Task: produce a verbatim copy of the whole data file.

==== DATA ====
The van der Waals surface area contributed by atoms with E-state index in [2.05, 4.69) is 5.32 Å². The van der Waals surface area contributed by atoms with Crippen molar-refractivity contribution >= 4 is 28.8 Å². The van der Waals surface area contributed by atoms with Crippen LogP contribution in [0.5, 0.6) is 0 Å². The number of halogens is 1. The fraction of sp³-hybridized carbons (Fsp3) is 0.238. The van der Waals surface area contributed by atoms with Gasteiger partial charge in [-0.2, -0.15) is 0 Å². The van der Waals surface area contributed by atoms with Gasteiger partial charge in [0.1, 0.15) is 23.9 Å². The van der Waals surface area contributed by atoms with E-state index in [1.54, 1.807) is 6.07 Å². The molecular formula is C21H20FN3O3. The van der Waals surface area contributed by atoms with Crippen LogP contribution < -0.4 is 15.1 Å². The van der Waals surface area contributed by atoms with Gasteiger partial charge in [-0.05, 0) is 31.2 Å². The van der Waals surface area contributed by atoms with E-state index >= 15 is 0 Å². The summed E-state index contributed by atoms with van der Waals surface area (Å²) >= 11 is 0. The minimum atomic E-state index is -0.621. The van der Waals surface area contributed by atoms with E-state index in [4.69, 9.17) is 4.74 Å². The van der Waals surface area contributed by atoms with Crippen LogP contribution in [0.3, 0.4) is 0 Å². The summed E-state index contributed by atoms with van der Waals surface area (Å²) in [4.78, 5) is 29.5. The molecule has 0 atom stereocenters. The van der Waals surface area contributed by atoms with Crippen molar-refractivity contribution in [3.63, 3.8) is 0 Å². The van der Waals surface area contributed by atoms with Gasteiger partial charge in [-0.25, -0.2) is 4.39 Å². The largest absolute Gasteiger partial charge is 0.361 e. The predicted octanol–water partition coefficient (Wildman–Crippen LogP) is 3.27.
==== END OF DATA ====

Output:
The van der Waals surface area contributed by atoms with E-state index in [2.05, 4.69) is 5.32 Å². The van der Waals surface area contributed by atoms with Crippen molar-refractivity contribution >= 4 is 28.8 Å². The van der Waals surface area contributed by atoms with Crippen LogP contribution in [0.5, 0.6) is 0 Å². The number of halogens is 1. The fraction of sp³-hybridized carbons (Fsp3) is 0.238. The van der Waals surface area contributed by atoms with Gasteiger partial charge in [-0.2, -0.15) is 0 Å². The van der Waals surface area contributed by atoms with Gasteiger partial charge in [0.1, 0.15) is 23.9 Å². The van der Waals surface area contributed by atoms with E-state index in [1.54, 1.807) is 6.07 Å². The molecular formula is C21H20FN3O3. The van der Waals surface area contributed by atoms with Crippen LogP contribution < -0.4 is 15.1 Å². The van der Waals surface area contributed by atoms with Gasteiger partial charge in [-0.05, 0) is 31.2 Å². The van der Waals surface area contributed by atoms with E-state index >= 15 is 0 Å². The summed E-state index contributed by atoms with van der Waals surface area (Å²) >= 11 is 0. The minimum atomic E-state index is -0.621. The van der Waals surface area contributed by atoms with E-state index in [4.69, 9.17) is 4.74 Å². The van der Waals surface area contributed by atoms with Crippen LogP contribution in [0.3, 0.4) is 0 Å². The summed E-state index contributed by atoms with van der Waals surface area (Å²) in [4.78, 5) is 29.5. The molecule has 0 atom stereocenters. The van der Waals surface area contributed by atoms with Crippen molar-refractivity contribution in [3.63, 3.8) is 0 Å². The van der Waals surface area contributed by atoms with Gasteiger partial charge in [-0.25, -0.2) is 4.39 Å². The largest absolute Gasteiger partial charge is 0.361 e. The predicted octanol–water partition coefficient (Wildman–Crippen LogP) is 3.27.